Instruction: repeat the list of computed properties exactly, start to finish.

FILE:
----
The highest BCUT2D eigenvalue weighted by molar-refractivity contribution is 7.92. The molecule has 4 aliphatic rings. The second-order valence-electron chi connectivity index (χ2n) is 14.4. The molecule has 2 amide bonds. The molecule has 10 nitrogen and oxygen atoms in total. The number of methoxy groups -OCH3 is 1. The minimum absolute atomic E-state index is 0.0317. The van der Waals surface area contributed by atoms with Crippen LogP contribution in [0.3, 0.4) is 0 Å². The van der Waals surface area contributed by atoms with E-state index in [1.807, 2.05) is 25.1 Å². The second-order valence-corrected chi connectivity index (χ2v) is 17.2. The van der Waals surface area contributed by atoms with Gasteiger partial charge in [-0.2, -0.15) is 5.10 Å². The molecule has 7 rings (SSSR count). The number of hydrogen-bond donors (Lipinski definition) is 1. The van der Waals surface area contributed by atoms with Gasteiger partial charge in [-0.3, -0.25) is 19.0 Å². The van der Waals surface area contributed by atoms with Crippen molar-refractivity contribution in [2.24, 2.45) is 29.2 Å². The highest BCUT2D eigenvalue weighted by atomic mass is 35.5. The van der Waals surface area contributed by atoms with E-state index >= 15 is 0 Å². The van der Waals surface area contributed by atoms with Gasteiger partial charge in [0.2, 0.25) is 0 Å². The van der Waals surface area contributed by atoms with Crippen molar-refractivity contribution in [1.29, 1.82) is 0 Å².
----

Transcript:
The highest BCUT2D eigenvalue weighted by molar-refractivity contribution is 7.92. The molecule has 4 aliphatic rings. The second-order valence-electron chi connectivity index (χ2n) is 14.4. The molecule has 2 amide bonds. The molecule has 10 nitrogen and oxygen atoms in total. The number of methoxy groups -OCH3 is 1. The minimum absolute atomic E-state index is 0.0317. The van der Waals surface area contributed by atoms with Crippen LogP contribution in [0.3, 0.4) is 0 Å². The van der Waals surface area contributed by atoms with E-state index in [1.807, 2.05) is 25.1 Å². The second-order valence-corrected chi connectivity index (χ2v) is 17.2. The van der Waals surface area contributed by atoms with Gasteiger partial charge in [-0.2, -0.15) is 5.10 Å². The molecule has 7 rings (SSSR count). The number of hydrogen-bond donors (Lipinski definition) is 1. The van der Waals surface area contributed by atoms with Gasteiger partial charge in [-0.3, -0.25) is 19.0 Å². The van der Waals surface area contributed by atoms with Crippen molar-refractivity contribution in [2.24, 2.45) is 29.2 Å². The highest BCUT2D eigenvalue weighted by atomic mass is 35.5. The van der Waals surface area contributed by atoms with E-state index >= 15 is 0 Å². The van der Waals surface area contributed by atoms with Gasteiger partial charge in [0.2, 0.25) is 0 Å². The van der Waals surface area contributed by atoms with Crippen molar-refractivity contribution in [1.29, 1.82) is 0 Å².